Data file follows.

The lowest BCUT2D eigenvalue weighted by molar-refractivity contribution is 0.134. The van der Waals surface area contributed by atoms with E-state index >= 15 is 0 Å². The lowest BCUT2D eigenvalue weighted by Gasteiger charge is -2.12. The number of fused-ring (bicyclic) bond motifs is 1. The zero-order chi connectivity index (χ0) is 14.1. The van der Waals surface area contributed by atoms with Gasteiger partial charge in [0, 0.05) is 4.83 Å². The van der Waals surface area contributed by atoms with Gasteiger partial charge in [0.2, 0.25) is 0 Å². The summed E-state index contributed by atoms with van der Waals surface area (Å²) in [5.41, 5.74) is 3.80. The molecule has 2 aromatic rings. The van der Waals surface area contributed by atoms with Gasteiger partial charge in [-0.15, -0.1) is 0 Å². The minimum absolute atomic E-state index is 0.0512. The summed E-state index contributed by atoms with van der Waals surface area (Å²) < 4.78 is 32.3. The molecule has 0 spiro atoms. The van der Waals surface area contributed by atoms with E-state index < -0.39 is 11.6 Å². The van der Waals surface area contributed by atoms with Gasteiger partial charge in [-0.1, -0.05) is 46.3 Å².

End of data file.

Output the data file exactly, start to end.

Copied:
The lowest BCUT2D eigenvalue weighted by molar-refractivity contribution is 0.134. The van der Waals surface area contributed by atoms with E-state index >= 15 is 0 Å². The lowest BCUT2D eigenvalue weighted by Gasteiger charge is -2.12. The number of fused-ring (bicyclic) bond motifs is 1. The zero-order chi connectivity index (χ0) is 14.1. The van der Waals surface area contributed by atoms with Gasteiger partial charge in [0, 0.05) is 4.83 Å². The van der Waals surface area contributed by atoms with Gasteiger partial charge in [0.2, 0.25) is 0 Å². The summed E-state index contributed by atoms with van der Waals surface area (Å²) in [5.41, 5.74) is 3.80. The molecule has 2 aromatic rings. The van der Waals surface area contributed by atoms with Gasteiger partial charge in [-0.15, -0.1) is 0 Å². The minimum absolute atomic E-state index is 0.0512. The summed E-state index contributed by atoms with van der Waals surface area (Å²) < 4.78 is 32.3. The molecule has 0 spiro atoms. The van der Waals surface area contributed by atoms with E-state index < -0.39 is 11.6 Å². The van der Waals surface area contributed by atoms with Gasteiger partial charge in [-0.1, -0.05) is 46.3 Å².